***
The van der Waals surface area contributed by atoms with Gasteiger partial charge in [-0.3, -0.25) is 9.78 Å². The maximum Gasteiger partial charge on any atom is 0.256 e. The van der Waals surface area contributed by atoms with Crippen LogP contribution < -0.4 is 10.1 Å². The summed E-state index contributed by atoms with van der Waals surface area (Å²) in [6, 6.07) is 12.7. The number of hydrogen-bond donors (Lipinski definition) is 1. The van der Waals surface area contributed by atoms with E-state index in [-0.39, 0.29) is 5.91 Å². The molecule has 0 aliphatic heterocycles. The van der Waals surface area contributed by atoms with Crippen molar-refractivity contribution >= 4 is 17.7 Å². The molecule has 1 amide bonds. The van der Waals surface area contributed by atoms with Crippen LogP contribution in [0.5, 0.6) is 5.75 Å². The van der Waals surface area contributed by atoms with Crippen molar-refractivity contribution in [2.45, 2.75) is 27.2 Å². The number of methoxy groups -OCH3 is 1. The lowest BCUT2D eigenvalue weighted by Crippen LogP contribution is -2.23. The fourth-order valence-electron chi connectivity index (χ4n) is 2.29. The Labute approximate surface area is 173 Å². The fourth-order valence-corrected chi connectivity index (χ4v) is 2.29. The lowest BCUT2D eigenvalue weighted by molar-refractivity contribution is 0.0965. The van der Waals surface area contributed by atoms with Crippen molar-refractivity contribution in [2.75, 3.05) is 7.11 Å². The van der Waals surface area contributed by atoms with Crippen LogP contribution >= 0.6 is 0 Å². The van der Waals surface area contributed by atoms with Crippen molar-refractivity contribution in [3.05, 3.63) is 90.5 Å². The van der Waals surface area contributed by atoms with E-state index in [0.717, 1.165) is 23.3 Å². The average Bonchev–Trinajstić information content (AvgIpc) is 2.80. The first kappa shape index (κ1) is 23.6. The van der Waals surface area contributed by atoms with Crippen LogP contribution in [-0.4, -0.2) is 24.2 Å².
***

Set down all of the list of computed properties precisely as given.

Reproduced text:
The van der Waals surface area contributed by atoms with Gasteiger partial charge in [-0.3, -0.25) is 9.78 Å². The maximum Gasteiger partial charge on any atom is 0.256 e. The van der Waals surface area contributed by atoms with Crippen LogP contribution < -0.4 is 10.1 Å². The summed E-state index contributed by atoms with van der Waals surface area (Å²) in [6, 6.07) is 12.7. The number of hydrogen-bond donors (Lipinski definition) is 1. The van der Waals surface area contributed by atoms with E-state index in [-0.39, 0.29) is 5.91 Å². The molecule has 0 aliphatic heterocycles. The van der Waals surface area contributed by atoms with Crippen molar-refractivity contribution >= 4 is 17.7 Å². The molecule has 1 amide bonds. The van der Waals surface area contributed by atoms with Crippen LogP contribution in [0.5, 0.6) is 5.75 Å². The van der Waals surface area contributed by atoms with Crippen molar-refractivity contribution in [2.45, 2.75) is 27.2 Å². The number of methoxy groups -OCH3 is 1. The lowest BCUT2D eigenvalue weighted by Crippen LogP contribution is -2.23. The fourth-order valence-electron chi connectivity index (χ4n) is 2.29. The Labute approximate surface area is 173 Å². The fourth-order valence-corrected chi connectivity index (χ4v) is 2.29. The lowest BCUT2D eigenvalue weighted by molar-refractivity contribution is 0.0965. The van der Waals surface area contributed by atoms with Crippen molar-refractivity contribution in [2.75, 3.05) is 7.11 Å². The van der Waals surface area contributed by atoms with Crippen LogP contribution >= 0.6 is 0 Å². The van der Waals surface area contributed by atoms with Crippen molar-refractivity contribution in [3.05, 3.63) is 90.5 Å². The van der Waals surface area contributed by atoms with E-state index in [0.717, 1.165) is 23.3 Å². The average Bonchev–Trinajstić information content (AvgIpc) is 2.80. The first kappa shape index (κ1) is 23.6. The van der Waals surface area contributed by atoms with Crippen LogP contribution in [-0.4, -0.2) is 24.2 Å².